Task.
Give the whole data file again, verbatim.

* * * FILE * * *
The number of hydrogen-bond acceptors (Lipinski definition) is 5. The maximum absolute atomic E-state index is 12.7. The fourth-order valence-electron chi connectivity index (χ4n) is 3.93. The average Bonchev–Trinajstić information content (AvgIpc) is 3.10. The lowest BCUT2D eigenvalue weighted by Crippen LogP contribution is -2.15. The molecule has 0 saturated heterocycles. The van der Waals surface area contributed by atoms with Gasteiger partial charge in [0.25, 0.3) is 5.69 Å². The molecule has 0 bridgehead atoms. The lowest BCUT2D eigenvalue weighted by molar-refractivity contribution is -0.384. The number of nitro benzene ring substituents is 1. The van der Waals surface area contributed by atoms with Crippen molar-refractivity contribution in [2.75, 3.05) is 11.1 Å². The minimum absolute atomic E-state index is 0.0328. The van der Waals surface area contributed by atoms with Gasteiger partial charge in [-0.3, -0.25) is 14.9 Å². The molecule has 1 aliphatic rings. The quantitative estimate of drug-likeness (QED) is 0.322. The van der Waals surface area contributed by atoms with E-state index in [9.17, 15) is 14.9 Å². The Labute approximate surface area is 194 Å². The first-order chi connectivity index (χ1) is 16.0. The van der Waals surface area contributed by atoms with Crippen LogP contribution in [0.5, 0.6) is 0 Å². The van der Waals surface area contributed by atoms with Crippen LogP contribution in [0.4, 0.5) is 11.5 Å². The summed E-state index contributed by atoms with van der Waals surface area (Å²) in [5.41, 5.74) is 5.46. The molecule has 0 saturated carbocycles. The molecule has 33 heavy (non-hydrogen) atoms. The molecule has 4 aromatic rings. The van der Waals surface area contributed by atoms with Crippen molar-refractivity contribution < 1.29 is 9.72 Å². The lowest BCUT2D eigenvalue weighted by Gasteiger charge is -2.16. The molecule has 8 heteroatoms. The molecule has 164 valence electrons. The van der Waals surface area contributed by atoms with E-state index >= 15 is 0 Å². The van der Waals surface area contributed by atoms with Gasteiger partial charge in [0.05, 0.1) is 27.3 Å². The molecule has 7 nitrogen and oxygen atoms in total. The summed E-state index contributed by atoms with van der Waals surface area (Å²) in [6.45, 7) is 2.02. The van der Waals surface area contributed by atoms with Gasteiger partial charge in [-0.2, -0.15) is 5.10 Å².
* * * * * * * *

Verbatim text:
The number of hydrogen-bond acceptors (Lipinski definition) is 5. The maximum absolute atomic E-state index is 12.7. The fourth-order valence-electron chi connectivity index (χ4n) is 3.93. The average Bonchev–Trinajstić information content (AvgIpc) is 3.10. The lowest BCUT2D eigenvalue weighted by Crippen LogP contribution is -2.15. The molecule has 0 saturated heterocycles. The van der Waals surface area contributed by atoms with Gasteiger partial charge in [0.25, 0.3) is 5.69 Å². The molecule has 0 bridgehead atoms. The lowest BCUT2D eigenvalue weighted by molar-refractivity contribution is -0.384. The number of nitro benzene ring substituents is 1. The van der Waals surface area contributed by atoms with Crippen molar-refractivity contribution in [2.75, 3.05) is 11.1 Å². The minimum absolute atomic E-state index is 0.0328. The van der Waals surface area contributed by atoms with Gasteiger partial charge in [-0.3, -0.25) is 14.9 Å². The molecule has 1 aliphatic rings. The quantitative estimate of drug-likeness (QED) is 0.322. The van der Waals surface area contributed by atoms with E-state index in [9.17, 15) is 14.9 Å². The Labute approximate surface area is 194 Å². The first-order chi connectivity index (χ1) is 16.0. The van der Waals surface area contributed by atoms with Crippen LogP contribution in [0.5, 0.6) is 0 Å². The van der Waals surface area contributed by atoms with Crippen LogP contribution in [0.4, 0.5) is 11.5 Å². The summed E-state index contributed by atoms with van der Waals surface area (Å²) in [5.41, 5.74) is 5.46. The molecule has 0 saturated carbocycles. The molecule has 33 heavy (non-hydrogen) atoms. The molecule has 4 aromatic rings. The van der Waals surface area contributed by atoms with Crippen molar-refractivity contribution < 1.29 is 9.72 Å². The lowest BCUT2D eigenvalue weighted by Gasteiger charge is -2.16. The molecule has 8 heteroatoms. The molecule has 164 valence electrons. The van der Waals surface area contributed by atoms with E-state index >= 15 is 0 Å². The van der Waals surface area contributed by atoms with Gasteiger partial charge in [0.05, 0.1) is 27.3 Å². The molecule has 7 nitrogen and oxygen atoms in total. The summed E-state index contributed by atoms with van der Waals surface area (Å²) in [6.45, 7) is 2.02. The van der Waals surface area contributed by atoms with Gasteiger partial charge in [-0.2, -0.15) is 5.10 Å².